Education was integral to Dr. King’s vision for a more just society, and working to ensure that dream comes true is integral to America’s educators today. Share the influential ideas of this towering figure of the civil rights movement who envisioned racial, economic and social justice for America by espousing non-violent, collective action that would change society forever. Share My Lesson’s updated collection features curated lesson plans, resources and activities to help your prek-12 students explore Dr. King’s commitment to the labor movement and the fight for justice and dignity.
1968 was a tumultuous period in the United States. The Vietnam War, political assassinations and civil rights issues were among some of the challenges the country faced as solutions were sought. At this time, Martin Luther King Jr. organized the Poor People’s Campaign to shift the focus of the civil rights movement to economic issues; however, Reverend King was assassinated weeks before the campaign got underway in Washington, D.C. In this lesson, students will learn about the circumstances that gave rise to this campaign and how it is relevant today.
This lesson introduces students to Martin Luther King, Jr.’s philosophy of nonviolence and the teachings of Mohandas K. Gandhi that influenced King’s views. After considering the political impact of this philosophy, students explore its relevance to personal life. (Duration: 2 class periods)
To examine the philosophy of nonviolence developed by Martin Luther King, Jr.
To consider how this philosophy translated into practice during the Civil Rights Movement.
To explore the relationship between King’s teachings on nonviolence and those of Mohandas K. Gandhi.
To reflect on the relevance of nonviolence to one’s personal conduct in everyday life.
EDSITEment feature highlighting resources, activities, and lesson plans to help teachers, students, parents, and caregivers understand the impact Dr. King had — and continues to have — upon our country and the global efforts towards peace and civil rights.
On the third Monday of January, Americans celebrate the life and achievement of one of our most respected citizens — Martin Luther King, Jr. Dr. King was a leading force in the drive for civil rights in the United States, and he showed through words and actions that non-violent, persistent activism can achieve tremendous results by appealing to the moral conscience of Americans.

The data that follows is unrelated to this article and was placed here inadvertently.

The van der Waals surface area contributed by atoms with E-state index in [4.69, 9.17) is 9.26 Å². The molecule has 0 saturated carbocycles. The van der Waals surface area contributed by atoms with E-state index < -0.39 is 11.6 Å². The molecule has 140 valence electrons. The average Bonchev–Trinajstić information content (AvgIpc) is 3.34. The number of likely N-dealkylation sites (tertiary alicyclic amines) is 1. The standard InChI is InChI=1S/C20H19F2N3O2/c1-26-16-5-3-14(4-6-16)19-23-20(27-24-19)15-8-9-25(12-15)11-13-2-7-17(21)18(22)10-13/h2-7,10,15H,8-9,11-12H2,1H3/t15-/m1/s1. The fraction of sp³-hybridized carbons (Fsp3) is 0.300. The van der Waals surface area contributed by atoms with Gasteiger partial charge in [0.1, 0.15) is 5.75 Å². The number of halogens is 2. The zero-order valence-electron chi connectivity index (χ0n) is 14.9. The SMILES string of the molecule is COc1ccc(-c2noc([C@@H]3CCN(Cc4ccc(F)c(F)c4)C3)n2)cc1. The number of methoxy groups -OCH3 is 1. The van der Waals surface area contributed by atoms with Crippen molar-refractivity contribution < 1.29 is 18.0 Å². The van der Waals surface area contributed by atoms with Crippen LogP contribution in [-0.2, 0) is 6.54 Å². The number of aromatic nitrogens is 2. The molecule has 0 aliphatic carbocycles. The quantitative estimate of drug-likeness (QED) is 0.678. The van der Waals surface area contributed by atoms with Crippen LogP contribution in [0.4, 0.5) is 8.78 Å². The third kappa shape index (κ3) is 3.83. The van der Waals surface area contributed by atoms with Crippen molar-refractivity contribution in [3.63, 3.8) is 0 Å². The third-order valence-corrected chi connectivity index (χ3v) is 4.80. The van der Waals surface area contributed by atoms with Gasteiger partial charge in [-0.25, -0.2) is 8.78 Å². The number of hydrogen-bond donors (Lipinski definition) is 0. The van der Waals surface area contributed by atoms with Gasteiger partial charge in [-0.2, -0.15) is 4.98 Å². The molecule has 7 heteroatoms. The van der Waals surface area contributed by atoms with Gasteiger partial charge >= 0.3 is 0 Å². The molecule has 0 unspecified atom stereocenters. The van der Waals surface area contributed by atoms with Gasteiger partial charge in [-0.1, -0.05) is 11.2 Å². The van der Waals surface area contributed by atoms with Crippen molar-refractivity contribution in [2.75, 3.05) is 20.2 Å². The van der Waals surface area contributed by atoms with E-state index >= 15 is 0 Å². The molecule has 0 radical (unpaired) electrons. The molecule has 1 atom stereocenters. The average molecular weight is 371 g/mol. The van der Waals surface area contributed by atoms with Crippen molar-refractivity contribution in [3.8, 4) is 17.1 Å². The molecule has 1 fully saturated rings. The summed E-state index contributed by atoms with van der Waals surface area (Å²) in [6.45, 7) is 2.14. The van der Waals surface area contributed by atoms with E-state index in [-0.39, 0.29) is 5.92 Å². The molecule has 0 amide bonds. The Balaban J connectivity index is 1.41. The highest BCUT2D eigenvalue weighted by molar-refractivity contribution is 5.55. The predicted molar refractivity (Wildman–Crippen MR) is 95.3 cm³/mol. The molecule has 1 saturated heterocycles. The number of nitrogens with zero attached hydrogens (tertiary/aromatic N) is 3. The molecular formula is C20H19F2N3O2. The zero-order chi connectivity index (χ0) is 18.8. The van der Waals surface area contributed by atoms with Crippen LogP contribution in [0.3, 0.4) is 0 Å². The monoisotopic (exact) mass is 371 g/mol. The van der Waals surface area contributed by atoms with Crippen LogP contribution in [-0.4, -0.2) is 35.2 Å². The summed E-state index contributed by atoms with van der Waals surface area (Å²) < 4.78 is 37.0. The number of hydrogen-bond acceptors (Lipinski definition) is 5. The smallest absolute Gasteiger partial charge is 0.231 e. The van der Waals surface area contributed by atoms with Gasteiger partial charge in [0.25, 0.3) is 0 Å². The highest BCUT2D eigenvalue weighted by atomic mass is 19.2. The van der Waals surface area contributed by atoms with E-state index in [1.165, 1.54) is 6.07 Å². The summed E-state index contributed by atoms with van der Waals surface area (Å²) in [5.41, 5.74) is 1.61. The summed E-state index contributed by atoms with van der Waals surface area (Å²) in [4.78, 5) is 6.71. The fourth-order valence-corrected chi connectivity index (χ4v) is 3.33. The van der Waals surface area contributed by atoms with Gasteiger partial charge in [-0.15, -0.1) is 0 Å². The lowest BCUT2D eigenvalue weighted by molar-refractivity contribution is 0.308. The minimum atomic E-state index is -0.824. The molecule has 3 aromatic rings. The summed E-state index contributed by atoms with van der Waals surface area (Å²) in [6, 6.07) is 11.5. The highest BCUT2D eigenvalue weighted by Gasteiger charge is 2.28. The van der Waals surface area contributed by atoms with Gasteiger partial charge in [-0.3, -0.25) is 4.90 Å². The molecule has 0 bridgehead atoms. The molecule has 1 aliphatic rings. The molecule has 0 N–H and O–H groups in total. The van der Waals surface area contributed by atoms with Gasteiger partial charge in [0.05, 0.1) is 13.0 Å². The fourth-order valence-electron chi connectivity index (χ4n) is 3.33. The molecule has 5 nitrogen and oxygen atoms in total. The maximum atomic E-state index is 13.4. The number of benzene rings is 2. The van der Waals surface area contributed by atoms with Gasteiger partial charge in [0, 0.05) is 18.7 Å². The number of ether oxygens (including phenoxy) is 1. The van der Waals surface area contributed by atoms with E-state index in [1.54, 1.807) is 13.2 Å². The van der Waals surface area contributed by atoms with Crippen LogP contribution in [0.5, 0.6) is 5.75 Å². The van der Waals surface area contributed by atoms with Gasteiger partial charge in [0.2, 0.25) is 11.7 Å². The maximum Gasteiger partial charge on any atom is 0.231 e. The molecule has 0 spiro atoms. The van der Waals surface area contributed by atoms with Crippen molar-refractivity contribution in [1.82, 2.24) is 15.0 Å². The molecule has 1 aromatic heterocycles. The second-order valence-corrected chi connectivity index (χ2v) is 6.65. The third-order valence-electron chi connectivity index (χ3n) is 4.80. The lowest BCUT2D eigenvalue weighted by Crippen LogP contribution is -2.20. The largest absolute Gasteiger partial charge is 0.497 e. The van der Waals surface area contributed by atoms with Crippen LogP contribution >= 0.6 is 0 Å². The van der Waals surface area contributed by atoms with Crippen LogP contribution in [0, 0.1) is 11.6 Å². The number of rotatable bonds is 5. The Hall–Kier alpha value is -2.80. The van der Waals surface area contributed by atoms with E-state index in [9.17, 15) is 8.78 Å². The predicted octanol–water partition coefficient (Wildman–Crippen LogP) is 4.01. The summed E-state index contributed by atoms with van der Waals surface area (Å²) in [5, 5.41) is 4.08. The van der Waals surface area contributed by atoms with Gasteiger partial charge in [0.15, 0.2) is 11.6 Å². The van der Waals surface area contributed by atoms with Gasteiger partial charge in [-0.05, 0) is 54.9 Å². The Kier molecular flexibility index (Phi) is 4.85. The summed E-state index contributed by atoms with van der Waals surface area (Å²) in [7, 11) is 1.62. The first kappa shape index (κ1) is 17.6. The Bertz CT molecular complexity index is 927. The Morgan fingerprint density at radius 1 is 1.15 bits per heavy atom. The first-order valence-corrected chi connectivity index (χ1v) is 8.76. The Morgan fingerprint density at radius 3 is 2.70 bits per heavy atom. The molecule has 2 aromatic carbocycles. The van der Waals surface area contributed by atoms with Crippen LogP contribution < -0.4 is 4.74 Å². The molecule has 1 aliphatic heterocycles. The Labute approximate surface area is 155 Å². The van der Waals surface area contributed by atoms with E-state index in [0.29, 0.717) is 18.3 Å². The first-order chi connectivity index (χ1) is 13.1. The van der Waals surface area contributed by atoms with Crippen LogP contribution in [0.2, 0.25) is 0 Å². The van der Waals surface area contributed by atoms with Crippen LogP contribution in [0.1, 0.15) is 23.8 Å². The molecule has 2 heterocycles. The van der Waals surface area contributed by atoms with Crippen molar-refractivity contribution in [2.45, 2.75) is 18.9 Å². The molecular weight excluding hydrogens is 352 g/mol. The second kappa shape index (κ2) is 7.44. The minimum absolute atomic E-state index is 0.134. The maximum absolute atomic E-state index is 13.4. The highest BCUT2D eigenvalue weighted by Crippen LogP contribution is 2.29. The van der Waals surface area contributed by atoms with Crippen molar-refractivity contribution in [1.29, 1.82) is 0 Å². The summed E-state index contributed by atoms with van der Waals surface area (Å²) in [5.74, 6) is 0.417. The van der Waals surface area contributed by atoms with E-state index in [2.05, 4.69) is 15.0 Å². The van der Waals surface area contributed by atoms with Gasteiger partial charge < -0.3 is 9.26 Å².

In this lesson students have the opportunity to discuss how words have the power to bring about political, social, or economic change in society. By reviewing quotations from various leaders, activists, and others, students can begin to understand how ideas have an impact on the hearts and minds of people and can be a catalyst for change. Finally, students will reflect on the words of Martin Luther King Jr. and determine their relevance to the political, social, and economic issues of today.
In this lesson, students will learn about the life and work of civil rights leader Martin Luther King, Jr. Students will listen to a brief biography, view photographs of the March on Washington, hear a portion of King’s “I Have a Dream” speech, and discuss what King’s words mean to them. Finally, they will create picture books about their own dreams of freedom for Americans today. (Duration: 3 class periods)
When most people think of the Civil Rights Movement in America, they think of Martin Luther King, Jr. delivering his “I Have a Dream” speech on the steps of the Lincoln Memorial in 1963 and receiving the Nobel Peace Prize the following year. But “the Movement” achieved its greatest results — the 1964 Civil Rights Act and the 1965 Voting Rights Act — due to the competing strategies and agendas of diverse individuals. Even black Americans, the primary beneficiaries of this landmark legislation, did not agree on the tactics that should be used to secure the equal protection of their rights. This unit presents the views of several important black leaders who shaped the debate over how to achieve freedom and equality in a nation that had long denied a portion of the American citizenry the full protection of their rights.
By the 1960s, the Civil Rights movement was growing in the U.S. Leaders such as Martin Luther King Jr. employed non-violent methods of protesting. On February 1, 1960 students in Greenville, NC engaged in a new peaceful tactic, a sit-in. This launched a wave of sit-ins across the country. In this lesson, students will hear about the circumstances that unfolded that day and hits impact on the country.
On August 28, 1963, approximately 250,000 people participated in the March on Washington for Jobs and Freedom, which is considered to be one of the largest peaceful political rallies for human rights in history. Among other events, the march participants gathered at the Lincoln Memorial to hear Martin Luther King Jr. deliver his iconic “I Have a Dream” speech. Many consider The Great March on Washington to be the event that encouraged the passage of the Civil Rights Act of 1964 and the Voting Rights Act of 1965. The Share My Lesson team has created this collection of free lessons and classroom materials to help middle and high school educators teach their students about this historic event.
MLK was leading a demonstration in Birmingham, Alabama where it was forbidden to make demonstrations. This was the first time King had decided to break the law for he believed that the law was unjust. While incarcerated he wrote a letter in reply to a letter published about accusations made on him in the Birmingham Post Herald.